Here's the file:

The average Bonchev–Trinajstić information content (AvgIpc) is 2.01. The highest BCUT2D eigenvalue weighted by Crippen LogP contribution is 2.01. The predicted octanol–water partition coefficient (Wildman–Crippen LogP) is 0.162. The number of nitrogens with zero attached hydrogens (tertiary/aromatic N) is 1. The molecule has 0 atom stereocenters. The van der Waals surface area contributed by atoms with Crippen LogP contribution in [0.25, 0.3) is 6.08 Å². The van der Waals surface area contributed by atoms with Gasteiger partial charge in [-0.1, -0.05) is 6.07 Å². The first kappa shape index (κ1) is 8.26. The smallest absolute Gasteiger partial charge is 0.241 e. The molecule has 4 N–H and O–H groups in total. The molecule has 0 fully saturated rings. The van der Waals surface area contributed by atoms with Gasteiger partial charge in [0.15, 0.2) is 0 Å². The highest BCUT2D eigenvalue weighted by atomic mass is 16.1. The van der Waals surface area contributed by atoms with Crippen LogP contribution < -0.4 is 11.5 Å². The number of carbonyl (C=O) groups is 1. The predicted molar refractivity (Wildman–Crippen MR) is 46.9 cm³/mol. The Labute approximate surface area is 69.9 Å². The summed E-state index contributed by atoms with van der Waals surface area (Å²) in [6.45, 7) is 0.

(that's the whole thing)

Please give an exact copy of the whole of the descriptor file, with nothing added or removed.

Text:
The average Bonchev–Trinajstić information content (AvgIpc) is 2.01. The highest BCUT2D eigenvalue weighted by Crippen LogP contribution is 2.01. The predicted octanol–water partition coefficient (Wildman–Crippen LogP) is 0.162. The number of nitrogens with zero attached hydrogens (tertiary/aromatic N) is 1. The molecule has 0 atom stereocenters. The van der Waals surface area contributed by atoms with Crippen LogP contribution in [0.25, 0.3) is 6.08 Å². The van der Waals surface area contributed by atoms with Gasteiger partial charge in [-0.1, -0.05) is 6.07 Å². The first kappa shape index (κ1) is 8.26. The smallest absolute Gasteiger partial charge is 0.241 e. The molecule has 4 N–H and O–H groups in total. The molecule has 0 fully saturated rings. The van der Waals surface area contributed by atoms with Gasteiger partial charge in [0.15, 0.2) is 0 Å². The highest BCUT2D eigenvalue weighted by atomic mass is 16.1. The van der Waals surface area contributed by atoms with Crippen LogP contribution < -0.4 is 11.5 Å². The number of carbonyl (C=O) groups is 1. The predicted molar refractivity (Wildman–Crippen MR) is 46.9 cm³/mol. The Labute approximate surface area is 69.9 Å². The summed E-state index contributed by atoms with van der Waals surface area (Å²) in [6.45, 7) is 0.